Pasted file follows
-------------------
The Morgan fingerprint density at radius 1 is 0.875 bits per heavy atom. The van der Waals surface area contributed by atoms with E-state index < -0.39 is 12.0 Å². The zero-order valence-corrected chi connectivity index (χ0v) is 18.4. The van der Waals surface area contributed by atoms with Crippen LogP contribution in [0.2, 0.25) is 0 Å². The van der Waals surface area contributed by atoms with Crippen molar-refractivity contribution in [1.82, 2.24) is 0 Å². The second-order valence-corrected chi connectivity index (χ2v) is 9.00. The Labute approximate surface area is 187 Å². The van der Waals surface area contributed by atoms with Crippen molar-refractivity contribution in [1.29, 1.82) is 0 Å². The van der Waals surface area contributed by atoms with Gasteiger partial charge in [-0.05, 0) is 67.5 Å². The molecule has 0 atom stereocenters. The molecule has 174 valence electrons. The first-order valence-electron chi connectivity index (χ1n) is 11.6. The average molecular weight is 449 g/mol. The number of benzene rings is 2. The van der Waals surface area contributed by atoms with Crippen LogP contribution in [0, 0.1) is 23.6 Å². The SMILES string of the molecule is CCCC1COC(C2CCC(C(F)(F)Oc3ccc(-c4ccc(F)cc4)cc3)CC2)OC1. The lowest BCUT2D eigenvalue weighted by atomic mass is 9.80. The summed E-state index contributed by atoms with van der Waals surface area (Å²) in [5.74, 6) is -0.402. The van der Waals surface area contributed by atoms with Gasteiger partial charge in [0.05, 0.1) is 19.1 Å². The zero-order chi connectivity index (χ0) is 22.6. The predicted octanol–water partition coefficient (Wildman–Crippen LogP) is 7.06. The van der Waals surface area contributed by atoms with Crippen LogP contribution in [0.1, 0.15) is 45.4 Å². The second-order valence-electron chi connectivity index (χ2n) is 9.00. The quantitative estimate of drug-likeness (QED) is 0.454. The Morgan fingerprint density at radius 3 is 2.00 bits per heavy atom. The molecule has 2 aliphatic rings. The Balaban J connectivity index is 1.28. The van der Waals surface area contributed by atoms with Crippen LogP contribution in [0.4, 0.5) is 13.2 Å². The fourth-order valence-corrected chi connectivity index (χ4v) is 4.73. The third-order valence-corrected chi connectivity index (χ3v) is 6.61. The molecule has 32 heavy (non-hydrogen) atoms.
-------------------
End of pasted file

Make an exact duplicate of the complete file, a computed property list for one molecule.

The Morgan fingerprint density at radius 1 is 0.875 bits per heavy atom. The van der Waals surface area contributed by atoms with E-state index < -0.39 is 12.0 Å². The zero-order valence-corrected chi connectivity index (χ0v) is 18.4. The van der Waals surface area contributed by atoms with Crippen LogP contribution in [0.2, 0.25) is 0 Å². The van der Waals surface area contributed by atoms with Crippen molar-refractivity contribution in [1.82, 2.24) is 0 Å². The second-order valence-corrected chi connectivity index (χ2v) is 9.00. The Labute approximate surface area is 187 Å². The van der Waals surface area contributed by atoms with Crippen molar-refractivity contribution in [1.29, 1.82) is 0 Å². The van der Waals surface area contributed by atoms with Gasteiger partial charge in [-0.05, 0) is 67.5 Å². The molecule has 0 atom stereocenters. The molecule has 174 valence electrons. The first-order valence-electron chi connectivity index (χ1n) is 11.6. The average molecular weight is 449 g/mol. The number of benzene rings is 2. The van der Waals surface area contributed by atoms with Crippen LogP contribution in [0, 0.1) is 23.6 Å². The SMILES string of the molecule is CCCC1COC(C2CCC(C(F)(F)Oc3ccc(-c4ccc(F)cc4)cc3)CC2)OC1. The lowest BCUT2D eigenvalue weighted by atomic mass is 9.80. The summed E-state index contributed by atoms with van der Waals surface area (Å²) in [5.74, 6) is -0.402. The van der Waals surface area contributed by atoms with Gasteiger partial charge in [0.05, 0.1) is 19.1 Å². The zero-order chi connectivity index (χ0) is 22.6. The predicted octanol–water partition coefficient (Wildman–Crippen LogP) is 7.06. The van der Waals surface area contributed by atoms with Crippen LogP contribution in [0.1, 0.15) is 45.4 Å². The second-order valence-electron chi connectivity index (χ2n) is 9.00. The quantitative estimate of drug-likeness (QED) is 0.454. The Morgan fingerprint density at radius 3 is 2.00 bits per heavy atom. The molecule has 2 aliphatic rings. The Balaban J connectivity index is 1.28. The van der Waals surface area contributed by atoms with Crippen LogP contribution in [0.4, 0.5) is 13.2 Å². The fourth-order valence-corrected chi connectivity index (χ4v) is 4.73. The third-order valence-corrected chi connectivity index (χ3v) is 6.61. The molecule has 32 heavy (non-hydrogen) atoms.